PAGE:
[tor-dev] Testing Network Node Availability

Tim Wilson-Brown - teor teor2345 at gmail.com
Fri May 6 22:18:07 UTC 2016

> On 7 May 2016, at 05:10, Xiaofan Li <xli2 at andrew.cmu.edu> wrote:
> Thanks for the replies!
> 1. About the name:
> Thanks for the headsup! We'll definitely pay attention to the trademark rules when we publish our results. We are not planning to roll out our own version of Tor. I think our most important goal is probably: demonstrate a possibility of UDP-based protocol to solve some of TOR's hard performance problems. And hope that you guys would consider using it in future versions.
> This leads me to a question about licensing: I believe TOR and QUIC have different (conflicting) licenses. Would it even be a possibility that QUIC ever makes it into TOR?

I am not a lawyer or a software architect for Tor, so these are simply my opinions:

Here is the tor license:

Is QUIC under the Chromium license? I couldn't find a QUIC-specific one.

If so, the licenses look compatible to me, they're both BSD-style, and are almost identical.

What restrictions concern you?

On the architecture side:

I'm not sure if Tor is looking for alternative transport protocols like QUIC.
One of the issues is that any modified client is easy to fingerprint.
So, as with IPv6, we'd need relays to run QUIC and TCP in parallel for some time, then clients could optionally use QUIC when there were enough relays supporting it. Perhaps relays could open a QUIC UDP port on the same port as their TCP ORPort, and then advertise support in their descriptors. But TCP would remain the default for the foreseeable future.

For example, our IPv6 adoption is still at the stage where clients need to be explicitly configured to use it.
(And parts of it are only coming out in 0.2.8.)

If your modifications don't work like this, then it would be very hard for us to adopt them.
Even if they did, I don't know if they solve any pressing issues for us.
(And we'd need both a theoretical security analysis, and a code review. And new features come with new risks and new bugs.)

> ...
> I also wonder why you need to use path restrictions at all.
> 3. For path restriction, we have our own implementation. We parse the config file and use the nickname in choose_good_*() functions to return the corresponding nodes. We have to use this because restricting the middle node is very important to us for testing HOL blocking problem. (We have to manually create 1-hop overlapping path for two clients and test the interference.)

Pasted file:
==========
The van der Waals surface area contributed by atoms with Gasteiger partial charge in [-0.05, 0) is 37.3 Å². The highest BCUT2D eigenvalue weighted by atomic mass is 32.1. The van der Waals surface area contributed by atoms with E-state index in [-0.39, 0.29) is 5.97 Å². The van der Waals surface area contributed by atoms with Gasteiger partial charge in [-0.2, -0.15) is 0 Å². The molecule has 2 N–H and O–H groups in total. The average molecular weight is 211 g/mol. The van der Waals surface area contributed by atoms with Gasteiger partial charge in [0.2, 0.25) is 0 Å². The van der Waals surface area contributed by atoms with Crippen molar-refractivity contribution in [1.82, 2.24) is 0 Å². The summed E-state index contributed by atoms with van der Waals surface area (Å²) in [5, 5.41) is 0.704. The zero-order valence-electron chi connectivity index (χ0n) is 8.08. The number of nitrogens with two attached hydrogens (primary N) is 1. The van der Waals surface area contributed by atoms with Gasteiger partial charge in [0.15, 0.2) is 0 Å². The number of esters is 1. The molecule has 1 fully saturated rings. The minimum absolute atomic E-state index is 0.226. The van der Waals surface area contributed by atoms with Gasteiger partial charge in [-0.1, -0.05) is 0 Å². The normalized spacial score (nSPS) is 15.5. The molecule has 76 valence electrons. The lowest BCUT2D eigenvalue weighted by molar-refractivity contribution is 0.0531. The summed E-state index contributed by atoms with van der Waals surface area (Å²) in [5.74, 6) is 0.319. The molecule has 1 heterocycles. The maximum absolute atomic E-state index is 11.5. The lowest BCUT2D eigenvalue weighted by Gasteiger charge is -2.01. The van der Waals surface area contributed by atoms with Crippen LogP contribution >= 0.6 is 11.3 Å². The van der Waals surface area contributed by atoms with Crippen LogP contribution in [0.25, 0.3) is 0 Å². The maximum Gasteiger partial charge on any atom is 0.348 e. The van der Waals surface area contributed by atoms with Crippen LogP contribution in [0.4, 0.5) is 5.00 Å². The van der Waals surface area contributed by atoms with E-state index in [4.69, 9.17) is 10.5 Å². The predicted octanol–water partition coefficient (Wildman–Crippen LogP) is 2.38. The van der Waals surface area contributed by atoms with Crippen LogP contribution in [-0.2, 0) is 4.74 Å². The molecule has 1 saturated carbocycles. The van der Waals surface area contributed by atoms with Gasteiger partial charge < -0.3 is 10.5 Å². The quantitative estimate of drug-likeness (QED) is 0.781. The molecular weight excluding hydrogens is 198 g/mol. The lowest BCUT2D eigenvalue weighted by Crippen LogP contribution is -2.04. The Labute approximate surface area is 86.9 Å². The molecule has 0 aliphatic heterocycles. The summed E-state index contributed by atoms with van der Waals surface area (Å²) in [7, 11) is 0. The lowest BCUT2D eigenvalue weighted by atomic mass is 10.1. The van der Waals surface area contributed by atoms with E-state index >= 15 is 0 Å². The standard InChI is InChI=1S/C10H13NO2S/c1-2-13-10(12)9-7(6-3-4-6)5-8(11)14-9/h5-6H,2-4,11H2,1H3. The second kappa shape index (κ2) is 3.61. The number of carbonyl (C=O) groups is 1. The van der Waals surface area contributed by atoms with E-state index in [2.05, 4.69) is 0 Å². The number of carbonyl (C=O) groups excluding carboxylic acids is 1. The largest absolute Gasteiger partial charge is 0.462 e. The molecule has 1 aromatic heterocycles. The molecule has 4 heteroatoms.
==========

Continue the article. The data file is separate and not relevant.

> 4. Regarding the issue, it's probably not entry guard problem, because: 1) Shouldn't that give "failed to select hop 0" instead of hop 1?

Yes, you're right, in that message, hop counts are 0-based.

But the code is inconsistent in onion_extend_cpath:

  if (!info) {
    log_warn(LD_CIRC,"Failed to find node for hop %d of our path. Discarding "
             "this circuit.", cur_len);
    return -1;

  log_debug(LD_CIRC,"Chose router %s for hop %d (exit is %s)",
            cur_len+1, build_state_get_exit_nickname(state));

The control spec says hops are 1-based, so we should fix the logging.


I've given you credit for reporting this issue, please feel free to provide your preferred name (or decline) on the ticket.

> 2) I can see in our debugging log that we failed on the extending info with the second node. The node returned by choose_good_middle_server is not NULL but the routerinfo_t pointer is NULL. Any idea why?

Perhaps you looked it up the wrong way, or it's not in the consensus.
What code are you using to look up the node?

Are you using extend_info_from_node()?
If not, please note that different fields are present depending on whether you use descriptors (ri) or microdescriptors (md).

> My guess is that consensus is a little short for some reasons, how do I validate this guess?

Read the plain-text cached-{microdesc-}consensus file in the tor client's data directory and check if the middle node is in it.
Read the plain-text cached-{descriptors,microdescs} file in the tor client's data directory and check if the middle node is in it.

> Does the global router list contain everything on the consensus?

I'm not sure exactly what you're referring to here, please provide a function or global variable name for this list.

> 5. More observation on this issue:
> For both tor and our tor, when I decrease the size of the network (i.e. number of relays in the network), the hanging issue resolves itself..

Hmm, then it's likely a configuration issue with your network.

> I'll try rebase back to an official release today.

That might help, we are still fixing bugs in 0.2.8.


Tim Wilson-Brown (teor)

teor2345 at gmail dot com
PGP 968F094B

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